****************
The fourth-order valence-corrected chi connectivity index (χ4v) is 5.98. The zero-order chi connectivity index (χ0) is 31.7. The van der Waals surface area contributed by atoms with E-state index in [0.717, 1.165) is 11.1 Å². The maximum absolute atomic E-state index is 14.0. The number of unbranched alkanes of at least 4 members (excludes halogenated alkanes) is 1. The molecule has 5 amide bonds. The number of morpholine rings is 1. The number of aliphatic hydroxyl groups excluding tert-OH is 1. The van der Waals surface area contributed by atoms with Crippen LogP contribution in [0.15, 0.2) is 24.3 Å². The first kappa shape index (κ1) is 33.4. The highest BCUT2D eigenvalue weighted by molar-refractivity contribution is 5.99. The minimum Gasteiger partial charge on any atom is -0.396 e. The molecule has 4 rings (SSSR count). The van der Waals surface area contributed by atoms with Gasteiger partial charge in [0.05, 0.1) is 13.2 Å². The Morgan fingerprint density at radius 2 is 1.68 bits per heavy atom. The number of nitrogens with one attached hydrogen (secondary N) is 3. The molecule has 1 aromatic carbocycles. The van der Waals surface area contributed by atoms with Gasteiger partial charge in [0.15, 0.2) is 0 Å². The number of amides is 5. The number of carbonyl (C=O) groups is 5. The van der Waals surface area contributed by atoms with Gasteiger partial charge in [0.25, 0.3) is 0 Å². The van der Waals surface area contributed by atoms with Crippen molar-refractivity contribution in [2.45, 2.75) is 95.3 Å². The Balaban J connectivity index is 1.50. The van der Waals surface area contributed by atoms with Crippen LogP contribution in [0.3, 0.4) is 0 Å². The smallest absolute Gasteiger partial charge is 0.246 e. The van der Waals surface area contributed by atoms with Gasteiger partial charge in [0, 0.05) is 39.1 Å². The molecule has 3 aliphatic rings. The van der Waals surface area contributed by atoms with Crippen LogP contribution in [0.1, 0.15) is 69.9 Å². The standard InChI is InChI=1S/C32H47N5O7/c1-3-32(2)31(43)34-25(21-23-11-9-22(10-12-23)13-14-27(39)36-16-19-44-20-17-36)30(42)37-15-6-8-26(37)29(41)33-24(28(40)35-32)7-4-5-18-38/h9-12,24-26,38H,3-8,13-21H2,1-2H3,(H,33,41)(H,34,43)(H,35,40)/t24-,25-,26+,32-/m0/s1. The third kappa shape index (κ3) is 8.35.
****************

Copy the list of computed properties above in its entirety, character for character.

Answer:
The fourth-order valence-corrected chi connectivity index (χ4v) is 5.98. The zero-order chi connectivity index (χ0) is 31.7. The van der Waals surface area contributed by atoms with E-state index in [0.717, 1.165) is 11.1 Å². The maximum absolute atomic E-state index is 14.0. The number of unbranched alkanes of at least 4 members (excludes halogenated alkanes) is 1. The molecule has 5 amide bonds. The number of morpholine rings is 1. The number of aliphatic hydroxyl groups excluding tert-OH is 1. The van der Waals surface area contributed by atoms with Crippen LogP contribution in [0.15, 0.2) is 24.3 Å². The first kappa shape index (κ1) is 33.4. The highest BCUT2D eigenvalue weighted by molar-refractivity contribution is 5.99. The minimum Gasteiger partial charge on any atom is -0.396 e. The molecule has 4 rings (SSSR count). The van der Waals surface area contributed by atoms with Gasteiger partial charge in [0.05, 0.1) is 13.2 Å². The Morgan fingerprint density at radius 2 is 1.68 bits per heavy atom. The number of nitrogens with one attached hydrogen (secondary N) is 3. The molecule has 1 aromatic carbocycles. The van der Waals surface area contributed by atoms with Gasteiger partial charge in [0.15, 0.2) is 0 Å². The number of amides is 5. The number of carbonyl (C=O) groups is 5. The van der Waals surface area contributed by atoms with Gasteiger partial charge in [0.25, 0.3) is 0 Å². The van der Waals surface area contributed by atoms with Crippen molar-refractivity contribution in [2.45, 2.75) is 95.3 Å². The Balaban J connectivity index is 1.50. The van der Waals surface area contributed by atoms with Crippen LogP contribution in [0.3, 0.4) is 0 Å². The smallest absolute Gasteiger partial charge is 0.246 e. The van der Waals surface area contributed by atoms with Gasteiger partial charge in [0, 0.05) is 39.1 Å². The molecule has 3 aliphatic rings. The van der Waals surface area contributed by atoms with Crippen LogP contribution in [0.1, 0.15) is 69.9 Å². The standard InChI is InChI=1S/C32H47N5O7/c1-3-32(2)31(43)34-25(21-23-11-9-22(10-12-23)13-14-27(39)36-16-19-44-20-17-36)30(42)37-15-6-8-26(37)29(41)33-24(28(40)35-32)7-4-5-18-38/h9-12,24-26,38H,3-8,13-21H2,1-2H3,(H,33,41)(H,34,43)(H,35,40)/t24-,25-,26+,32-/m0/s1. The third kappa shape index (κ3) is 8.35.